Federal Circuit Emphasizes “Why” is Important Part of Obviousness Rationales in Chemical Patent Cases

September 21, 2017
Post by Jonathan L. Kennedy

In a recent decision by the Federal Circuit Court of Appeals, In re Stepan Company, the Federal Circuit reversed the Patent Trial and Appeal Board decision to affirm an examiner’s rejection that claims were obvious.  The claims in the application were directed to ultra-high load, aqueous glyphosate salt-containing concentrates comprising water, a glyphosate salt in an aqueous solution, a surfactant system, where the concentrate had a cloud point above at least 70 °C.  The Examiner had rejected the claims over a published patent application contending that achieving a composition having a cloud point of at least 70 °C would have been a matter of optimizing the formulation because the reference taught the ideal cloud point should be above 60 °C.  The Patent Trial and Appeal Board affirmed the Examiner’s rejection.

The Federal Circuit reversed holding that the Examiner and the Board had failed to adequately address why it would have been routine optimization to arrive at the cloud point limitation.  Specifically, the Federal Circuit held that “the Board must provide some rational underpinning explaining why a person of ordinary skill in the art would have arrived at the claimed invention through routine optimization.”  Further the Federal Circuit held that the Board had also failed to articulate why there would be a reasonable expectation of success in formulating a composition with a cloud point of at least 70 °C.  The Federal Circuit noted that even though the reference taught a cloud point above 60 °C would be ideal, it provided no rational or explanation as to why there would be a reasonable expectation of success in formulating the compositions as claimed.  Underscoring this error in the Board’s holding was the fact that the Applicant had submitted evidence demonstrating failure of multiple compositions with similar surfactants to achieve the claimed cloud point of at least 70 °C.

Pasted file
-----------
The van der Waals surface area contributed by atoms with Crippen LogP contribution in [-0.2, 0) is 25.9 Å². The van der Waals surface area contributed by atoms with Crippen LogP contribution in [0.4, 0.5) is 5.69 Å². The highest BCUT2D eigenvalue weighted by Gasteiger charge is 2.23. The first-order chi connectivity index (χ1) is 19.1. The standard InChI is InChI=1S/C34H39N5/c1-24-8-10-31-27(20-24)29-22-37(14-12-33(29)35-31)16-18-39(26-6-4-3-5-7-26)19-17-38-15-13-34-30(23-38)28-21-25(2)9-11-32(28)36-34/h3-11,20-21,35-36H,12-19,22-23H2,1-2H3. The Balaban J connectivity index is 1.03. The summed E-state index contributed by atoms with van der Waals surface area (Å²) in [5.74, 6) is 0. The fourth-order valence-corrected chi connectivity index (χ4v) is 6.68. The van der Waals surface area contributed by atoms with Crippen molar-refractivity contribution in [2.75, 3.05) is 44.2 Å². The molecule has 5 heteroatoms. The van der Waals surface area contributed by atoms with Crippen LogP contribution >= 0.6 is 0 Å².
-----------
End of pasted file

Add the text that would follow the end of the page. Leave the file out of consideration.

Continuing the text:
Jonathan Kennedy is an Intellectual Property Attorney in the Biotechnology/Chemical Patent Practice Group at McKee, Voorhees & Sease, PLC. For additional information please visit or contact Jonathan directly via email at

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